Start a daily exercise routine. Exercise is a great way of coping with stress. It can help you cope during recovery from drug addiction. Also, exercise can help restore dopamine levels in the brain to their normal levels prior to drug abuse. So, starting an exercise routine can help you cope and heal from drug abuse. Start a daily walking or hiking routine.

A brisk 15 minute walk can help you cope with cravings and enjoy your surroundings. Try some breathing exercises. It can help you balance mind and body and makes you feel good. Try a strength training regime. Weight training can help you not only build muscle but also restore your natural sleep cycle. If you have insomnia problems, it can be especially beneficial. Join a team sport. Playing on a team sport has the added benefit of socializing away from the temptations of drugs and alcohol.

Eat healthy fats, sufficient carbohydrates and limit caffeine. The brain can be damaged from drug abuse so you need to give it the proper nutrients to heal. For instance, a good diet to recover from drug abuse should include healthy fats (e.g., flax oil), limited caffeine intake, and adequate carbohydrates. You should also avoid fried foods and other sources of saturated fats. Try nutrition counselling. Medical nutrition counselling for individuals with drug addiction focuses on stabilizing mood, reducing stress, reducing cravings, and addressing underlying medical conditions.

Increase your consumption of omega 3 fatty acids. You can find omega 3 fatty acids in fish like Mackerel, Salmon, White Fish, Tuna, and Herring. You can also find healthy fats in flaxseeds, walnuts, and chia seeds. You can also find them in egg yolks.

Get a haircut and some new clothes. By getting a haircut or dressing slightly more formal you can alter how others see you. This can also help you see yourself in a new way and as a clean person. By changing your wardrobe, you can improve your self confidence.

Building a supportive social network

Phone old friends and family members. Take five minutes to write down the names of friends and family members you trust who might be able to help you recover. You will need the help of people who care for you.  Once you have written your list, phone the first person on your list and ask for help.

Explain that they can help simply by listening to you on the phone or by offering more concrete assistance like a ride to the doctor. Be open to whatever help they can offer. Remember that you may have to change your circle of friends. Being around people who use is a big reason for relapse.

Build a social network to support your recovery. Start reaching out to more family members and friends. Ask if they would be able to support you in your recovery efforts. Eventually, you will have a network of supporters who can offer different kinds of help such as empathy, advice or practical assistance.

Find a therapist who offers network therapy. Some psychologists offer a form of treatment called network therapy. This involves a close group of friends, family, and a therapist who are all committed to helping you recover from drug abuse.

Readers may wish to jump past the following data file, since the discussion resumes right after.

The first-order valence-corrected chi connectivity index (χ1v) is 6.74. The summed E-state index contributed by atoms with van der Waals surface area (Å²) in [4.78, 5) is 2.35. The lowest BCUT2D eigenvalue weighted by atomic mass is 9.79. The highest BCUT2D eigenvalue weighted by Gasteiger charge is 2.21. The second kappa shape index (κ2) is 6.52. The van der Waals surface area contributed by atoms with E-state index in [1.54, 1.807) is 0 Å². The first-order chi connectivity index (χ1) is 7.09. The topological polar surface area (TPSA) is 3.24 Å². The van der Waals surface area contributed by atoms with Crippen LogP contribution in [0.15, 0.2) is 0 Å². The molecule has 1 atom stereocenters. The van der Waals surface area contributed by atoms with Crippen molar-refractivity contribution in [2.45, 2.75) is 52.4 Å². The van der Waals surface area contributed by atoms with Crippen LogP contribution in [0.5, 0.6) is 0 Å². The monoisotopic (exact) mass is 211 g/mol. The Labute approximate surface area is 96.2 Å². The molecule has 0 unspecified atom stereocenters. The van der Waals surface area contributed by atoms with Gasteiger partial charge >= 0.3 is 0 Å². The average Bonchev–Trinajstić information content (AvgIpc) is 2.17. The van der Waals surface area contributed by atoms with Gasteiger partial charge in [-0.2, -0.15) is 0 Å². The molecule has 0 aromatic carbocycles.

In this model, you have an entire social network supporting your recovery from drug abuse. Your friends, family, and therapist all play a role so that you have the right help and people when you need them. Simply ask your therapist or a potential therapist if they offer this treatment or similar approaches.

Avoid socializing with drug using friends. It will be tough to lose these friends, but remember that being around certain people can be a trigger for your addiction. Try using behavioral therapy to help you cope with triggers such as particular friend groups and places. Ask your therapist or potential therapist if they offer behavioural therapy and if it could help with your situation.

Join new social groups to meet new friends. You will need to create new social networks to support your recovery process. It can help to join new social groups or clubs that are not associated with your drug history. Try joining a new social club or meetup. Meetups bring people together to share interests and hobbies. Find one in your area based on your interests. Try joining a sports team. A sports team can be a nice way to socialize with new friends around common interests that do not involve drugs.

Start repairing relationships with loved ones. Relationships with loved ones are often put under a lot of strain by drug abuse. It takes time and effort to repair these relationships. You should acknowledge the impact of your drug use on your relationships and show that you are taking concrete steps to get better. Phone an addiction helpline counsellor for advice.

Ask an addiction counsellor for advice about repairing relationships with loved ones. They have education and experience in these matters and will be able to offer specific advice for your situation. You should be able to find one by simply searching online or googling “addiction helpline” followed by the name of your city or town.

Tell your loved ones that you have a plan for recovery. Once you have figured out a detailed plan to stop using drugs, tell your loved ones about it. Make a list of the people who have been harmed by your drug addiction and consider how you will make amends to them. In many cases, you will need to go way beyond a simple apology.

You will need to make direct amends, such as paying back money, and indirect amends such as changing the behaviours that caused harm to the relationship.